Author Topic: Who works in IT  (Read 16364 times)

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Offline jgillmanjr

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Who works in IT
« on: May 20, 2013, 04:43:48 PM »
Alright, I know a couple people here (including myself) work in IT.

Fess up to what you do  ;)

I'm a Technical Sales Engineer (Design Engineer) for a hosting company in Lansing called Liquid Web. With that said, I'm moving to the QA department.

What about you?
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Offline bigt8261

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Re: Who works in IT
« Reply #1 on: May 20, 2013, 05:22:42 PM »
Internal Web/DB development for a company in the Grand Rapids area.

Offline linux203

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Who works in IT
« Reply #2 on: May 20, 2013, 09:11:14 PM »
Systems Engineer at a Fortune 500 bank in Auburn Hills.

eDirectory, Active Directory, ZENWorks, and Systems Center Configuration Manager. Other duties as assigned.
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Offline gryphon

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Re: Who works in IT
« Reply #3 on: May 20, 2013, 10:40:40 PM »
I don't currently work in IT, but in the past I have been responsible for some of my Fortune 500's IT infrastructure.  In fact, I designed and managed the installation of a fiber backbone for one of our Lansing campuses.  There are some other things as well, but I am most happy about some of the software I have written that is (or at least was) in use across the world.   Several projects were publicly reviewed in magazines and scientific journals. Those are separate from my current employment.  I multitask.  :)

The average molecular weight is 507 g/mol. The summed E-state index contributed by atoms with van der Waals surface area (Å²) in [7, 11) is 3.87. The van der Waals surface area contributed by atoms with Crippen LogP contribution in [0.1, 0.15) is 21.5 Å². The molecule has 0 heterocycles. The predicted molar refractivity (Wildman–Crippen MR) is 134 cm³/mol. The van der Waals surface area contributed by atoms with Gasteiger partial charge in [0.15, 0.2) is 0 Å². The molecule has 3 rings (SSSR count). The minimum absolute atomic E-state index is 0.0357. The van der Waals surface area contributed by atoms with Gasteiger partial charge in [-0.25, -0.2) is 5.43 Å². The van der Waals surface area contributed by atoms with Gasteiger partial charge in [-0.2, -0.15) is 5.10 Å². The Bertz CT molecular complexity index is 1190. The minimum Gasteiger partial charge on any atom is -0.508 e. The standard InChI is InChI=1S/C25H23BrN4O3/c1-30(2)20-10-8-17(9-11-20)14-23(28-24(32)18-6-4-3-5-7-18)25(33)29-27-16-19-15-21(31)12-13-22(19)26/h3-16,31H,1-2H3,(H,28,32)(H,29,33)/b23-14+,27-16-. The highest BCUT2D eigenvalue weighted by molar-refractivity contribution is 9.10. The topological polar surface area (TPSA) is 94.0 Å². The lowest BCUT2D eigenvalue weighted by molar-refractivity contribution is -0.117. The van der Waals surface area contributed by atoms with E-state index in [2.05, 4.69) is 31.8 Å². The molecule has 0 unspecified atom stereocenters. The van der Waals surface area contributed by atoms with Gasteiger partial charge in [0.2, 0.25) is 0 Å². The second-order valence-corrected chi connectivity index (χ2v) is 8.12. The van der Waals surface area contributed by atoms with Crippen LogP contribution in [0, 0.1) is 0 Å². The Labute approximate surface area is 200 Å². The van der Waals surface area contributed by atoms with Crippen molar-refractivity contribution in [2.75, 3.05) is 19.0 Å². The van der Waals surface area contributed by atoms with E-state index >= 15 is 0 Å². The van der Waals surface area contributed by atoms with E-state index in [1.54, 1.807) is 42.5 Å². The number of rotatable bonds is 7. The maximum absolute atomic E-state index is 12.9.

Currently I am a PM.

Offline Ezerharden

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Re: Who works in IT
« Reply #4 on: May 20, 2013, 11:14:00 PM »
Currently I am a PM.

Would that be Private Message or Parts Manager?  ;D
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Offline fozzy71

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Re: Who works in IT
« Reply #5 on: May 20, 2013, 11:15:14 PM »
Would that be Private Message or Parts Manager?  ;D

I would assume it is Project Manager given where he works.

Offline gryphon

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Re: Who works in IT
« Reply #6 on: May 21, 2013, 12:15:22 AM »
Project Manager.  :)

Offline Ezerharden

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Re: Who works in IT
« Reply #7 on: May 21, 2013, 01:17:47 AM »
Ok that would have been my guess after Prime Minister  ::)
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Offline TheQ

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Who works in IT
« Reply #8 on: May 21, 2013, 08:52:27 AM »
I run a theft administration IT system that runs in SAP for the criminal gang known as the "State of Michigan".
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Offline bigt8261

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Re: Who works in IT
« Reply #9 on: May 21, 2013, 09:07:32 AM »
I run a theft administration IT system that runs in SAP for the criminal gang known as the "State of Michigan".

Do us all a favor and miss some mundane detail.

Offline jgillmanjr

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Re: Who works in IT
« Reply #10 on: May 28, 2013, 10:18:51 AM »
Jeez,

Now I feel inadequate on the coding side of things.

I do PHP work for proof of concept stuff and other utility type stuff. Not a pro by any stretch of the imagination.

Probably the most "pro" thing I've done to date is write a PHP library to interface with our Storm API
https://code.google.com/p/storm-api-php-library/
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Offline gryphon

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Re: Who works in IT
« Reply #11 on: May 29, 2013, 03:38:09 AM »
Probably the most "pro" thing I've done to date is write a PHP library to interface with our Storm API